Image by Quang Nguyen vinh from Pixabay
The Mekong Delta Region is one of the most agriculturally productive regions in the world: it accounts for over half of Vietnam’s agricultural output and more than 90% of its export rice output, which in turn represents about 10% of the global rice market [Core: FEEDING THE BEAST]. However, the region, with its low-lying geography, is also one of the most vulnerable to climate change [Core: THE WRATH OF NATURE]. In fact, a recent delta-wide study has predicted that the entire Mekong Delta will sink underwater by 2100 at the current pace, triggering a large-scale humanitarian crisis.
To understand the scope of this crisis, one must trace the Mekong River. It springs from headwaters in the mountainous regions of Tibet and arcs downward, its fruits enjoyed by China and many countries in the Southeast Asian region – including, Myanmar, Thailand, Laos, and Cambodia. Upstream developments particularly in China, have significantly reduced the volumetric flow rate of the river and quantity of nutrients reaching the Vietnamese Mekong Delta in the form of sediments. Adding to this are increased groundwater extraction operations, causing the delta to sink on average by about 1cm per year.
Climate change adds to this human action. Between 2015 and 2017, the region faced the worst drought in a century. Extreme weather events in the region are predicted to increase both in frequency and severity. Some coastal regions of the delta have already lost almost 100m of land due to sea erosion. And hundreds of thousands of households engaged in agriculture are affected by the intrusion of saltwater into the river as the sea level rises.
Vietnam’s climate change adaptation efforts are primarily driven by the priorities outlined in the National Climate Change Strategy (NCSS), and every individual province is required to develop its own action plan. According to critics, this approach has given rise to a plethora of sectoral and regional approaches resulting in an uncoordinated policy landscape which fails to address cross-sectoral problems. There has also been criticism against the country’s lack of transparency in resource allocation for adaptation efforts. Studies have revealed that in many cases, ministries have folded their pet projects into climate adaptation proposals to international donors, despite available evidence against such projects in future climate scenarios. Soft adaptation measures like crop insurance, diversification of livelihoods and the building of social capital among communities seem to have taken a back seat.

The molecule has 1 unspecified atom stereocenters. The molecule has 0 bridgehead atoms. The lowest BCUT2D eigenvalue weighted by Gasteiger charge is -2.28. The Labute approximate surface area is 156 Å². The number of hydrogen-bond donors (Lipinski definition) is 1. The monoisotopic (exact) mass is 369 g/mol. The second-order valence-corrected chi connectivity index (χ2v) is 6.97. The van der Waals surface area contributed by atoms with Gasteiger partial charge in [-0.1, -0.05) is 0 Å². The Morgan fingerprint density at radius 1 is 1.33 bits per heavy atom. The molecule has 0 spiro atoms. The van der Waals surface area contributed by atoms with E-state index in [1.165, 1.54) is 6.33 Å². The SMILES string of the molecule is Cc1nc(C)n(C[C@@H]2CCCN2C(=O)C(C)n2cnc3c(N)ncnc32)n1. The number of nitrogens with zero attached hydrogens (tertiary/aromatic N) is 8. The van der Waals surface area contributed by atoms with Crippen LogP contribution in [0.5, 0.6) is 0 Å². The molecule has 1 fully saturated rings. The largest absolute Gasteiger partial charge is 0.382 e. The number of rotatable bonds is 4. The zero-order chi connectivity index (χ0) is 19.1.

However, not all is lost: there have been some encouraging signs since of late. Guided by a proper agricultural advisory and a planning system, over 600,000 hectares were planted ahead of schedule recently to avoid salinity intrusion caused by the El Niño climate cycle. Farmers are also diversifying crops by utilizing less productive land to grow other crops such as maize, beans, and fruits. Researchers are also experimenting with more robust, climate-resilient varieties of rice that will boost yields and adapt to harsh conditions. According to recent reports, The Bill and Melinda Gates Foundation has partnered with scientists of China to study new climate-resilient rice varieties called “Green Super Rice” and Vietnam is one of the intended beneficiaries. Ingenious adaptive solutions are also seen in shrimp farming where farmers have successfully experimented with multipond aquaculture methods to deal with variable salinity of the water.
However, there’s widespread concern that local solutions might prove to be too little, too late. In the absence of effective preventive measures, the agricultural output of Vietnam is expected to drop sharply. This will have major implications on the food security of the country while hampering the growth of a high-performing economy which is still dependent on agriculture for nearly 15% of its GDP. Meanwhile, Thailand, a rival competitive power in the region, is not only less affected by the developments of the Mekong River but is also experiencing a wave of innovation in its agricultural sector as it aims to become an agritech powerhouse. As the Mekong Delta becomes less and less habitable, a migrant crisis is also to be expected – and it is unlikely that Vietnam’s already populated cities will be able to handle such large influxes. At worst, Vietnam and the Mekong Delta may become a case study of what not to do in times of crisis.
This report has been written by Yudhanjaya Wijeratne, Merl Chandana, Sriganesh Lokanathan and Shazna Zuhyle of LIRNEasia with commissioning by the UNDP Regional Innovation Centre (RIC) as an exploratory and intellectual analysis; the views and opinions published in this work are those of the authors and do not necessarily reflect or represent the official position or policy of the RIC, United Nations Development Programme or any United Nations agency or UN Member States.
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